8 questions with nomadic entrepreneur Andrew Henderson

The Nomad Capitalist founder has been travelling the globe and seeking out ways to maximise profits and reduce personal costs and taxes. Now he’s helping others do the same

Henderson has fused his thirst for travel and his entrepreneurial skills to become an expert on obscure markets around the globe

The opportunities that our globalised world presents have long been apparent to intrepid coves such as Andrew Henderson, the founder of Nomad Capitalist, a firm which advises entrepreneurs on how to enter emerging markets.

The son of a flight attendant, Henderson inherited wanderlust from an early age, and his thirst for travel as well as business openings and financial returns has seen him become an expert on how to squeeze the most juice from new horizons.

Over the last 10 years he has travelled to between 15-20 countries a year, seeking out safe havens for investors and helping them to make their cash go further. In the process, he has managed to legally slash his global tax rate from 43 percent to 1 percent – not a bad life for a man in his 30s from the midwest US city of Cleveland.

1. Tell us a little about how Nomad Capitalist operates

We assist fluent entrepreneurs in optimising their financial situation and help them build their freedom so they can create wealth and enjoy their life.

I’m pretty much a general contractor for coordinating someone’s offshore plans. If someone needs to move their company or personal banking overseas; deal with their home country tax situation to get that cleaned up; or if they need a second passport or want to buy property: we coordinate the financial, citizenship, residency and investment stuff all into one.

2. How did you get into the business?

I was very internationally minded and I was encouraged to be so from an early age. When I was 19, I left university and started a business, which did pretty well so I leveraged that and started some other businesses. Eventually, I just said ‘hold on, I was the guy who said he was going to live overseas’, so I sold everything, upped sticks and started writing about the stuff that we are talking about here and it just turned into something. Now we have about 4 million people coming to our site to watch the videos and read the blog.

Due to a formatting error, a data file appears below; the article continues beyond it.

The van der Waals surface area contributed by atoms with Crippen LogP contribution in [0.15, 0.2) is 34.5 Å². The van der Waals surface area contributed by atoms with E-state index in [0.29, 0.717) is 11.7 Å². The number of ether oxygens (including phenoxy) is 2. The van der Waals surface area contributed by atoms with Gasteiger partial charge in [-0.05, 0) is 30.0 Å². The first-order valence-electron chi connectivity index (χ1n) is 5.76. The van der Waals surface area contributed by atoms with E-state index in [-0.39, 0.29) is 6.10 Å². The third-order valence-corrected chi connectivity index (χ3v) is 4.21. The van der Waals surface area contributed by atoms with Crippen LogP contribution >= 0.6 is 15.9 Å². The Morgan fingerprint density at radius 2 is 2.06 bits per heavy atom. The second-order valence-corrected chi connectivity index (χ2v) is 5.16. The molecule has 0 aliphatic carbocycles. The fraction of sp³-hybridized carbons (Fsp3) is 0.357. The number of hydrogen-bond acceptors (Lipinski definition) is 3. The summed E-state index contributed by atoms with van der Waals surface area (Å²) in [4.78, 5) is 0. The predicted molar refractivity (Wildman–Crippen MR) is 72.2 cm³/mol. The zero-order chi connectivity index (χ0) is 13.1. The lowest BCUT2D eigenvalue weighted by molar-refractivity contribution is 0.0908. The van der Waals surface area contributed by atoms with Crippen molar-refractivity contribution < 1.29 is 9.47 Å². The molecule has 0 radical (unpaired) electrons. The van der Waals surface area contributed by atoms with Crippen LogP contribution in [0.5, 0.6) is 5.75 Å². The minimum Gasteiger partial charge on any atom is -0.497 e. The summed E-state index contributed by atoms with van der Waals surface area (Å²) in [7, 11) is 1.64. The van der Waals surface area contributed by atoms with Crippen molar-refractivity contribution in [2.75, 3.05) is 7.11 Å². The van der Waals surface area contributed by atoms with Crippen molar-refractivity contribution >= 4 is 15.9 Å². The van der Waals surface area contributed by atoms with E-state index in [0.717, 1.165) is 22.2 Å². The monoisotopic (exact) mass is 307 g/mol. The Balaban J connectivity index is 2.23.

3. How can Nomad Capitalist help property investors and businesses?

I’ve travelled around and I’ve figured out a few areas where I like to invest for investment purposes. I also have some experience from buying properties around the world and have trustworthy contacts in other countries where perhaps I haven’t done business who I can refer [clients to].

TRANSPARENCY IS AN IMPORTANT THING, ESPECIALLY IN THE OFFSHORE WORLD WHERE PEOPLE ARE USING FAKE NAMES AND HIDING UNDER THEIR DESKS

Property is a very human thing but you can at least connect [your client] with people and, most importantly, make sure that works with the rest of their plan. There are also occasionally times where someone can become a resident or a citizen of a country for tax or freedom reasons by buying a property, in which case we rope that in.  It’s trying to get it to all work together whilst minimising the steps.

4. Which emerging markets would you highlight as places to watch for property investment?

For property investors, and from purely returns point of view, Cambodia is a great place.  It stands out to me as the least correlated market in that part of the world. It’s had no recession for more than 20 years and there’s a lot of growth. I also go there all the time and I see what’s happening and it’s very positive. Plus, the people are easy to deal with in a part of the world that is increasingly difficult for property investment (even compared with Singapore). Prices are also cheap so everyone can get in: there’s a lot of potential in the yield and growth.

After packing his bags to earn his fortune, Henderson is helping others do the same

5. What’s your take on investing in real estate elsewhere in Southeast Asia?

Vietnam’s a bit more difficult – even just to own an apartment – and I like ease of operation. Laos has a lot of potential but it’s extremely difficult and opaque. Thailand on the other hand is too developed and not my cup of tea. Myanmar is overrated, if you’re not Coca Cola. And I was in Mongolia recently too and was underwhelmed.

6. Any other countries on your radar?

Eastern Europe is also interesting although at a slower pace. I’m a big fan of Georgia where it is easy to transfer a title for around USD17 in about one day. That doesn’t mean the market’s as liquid or that it’s going to grow as fast but they are eager to help people.

7. How important is it to understand the culture when entering an emerging market?

It’s very important. I have always been very well served by looking at these cultural indicators. If you’re a real estate investor on anything but an institutional level, it’s important to have a good fit. If you go to a country, [which has an attitude of] ‘everything is not my problem’, that’s a culture that stems from the government. So that’s how the government is going to act when it comes to dealing with you and property.

8. Any other tips on living the ‘nomad’ lifestyle?

Transparency is an important thing, especially in the offshore world where people are using fake names and hiding under their desks.  And if you’re looking to live this lifestyle then make sure you see how everything fits together. For example, if you want to get a Mexican residence permit and you want to buy a house in Mexico, maybe save yourself time by getting the real estate residence permit. Why create more work for yourself?

This article originally appeared in Issue No. 146 of PropertyGuru Property Report Magazine

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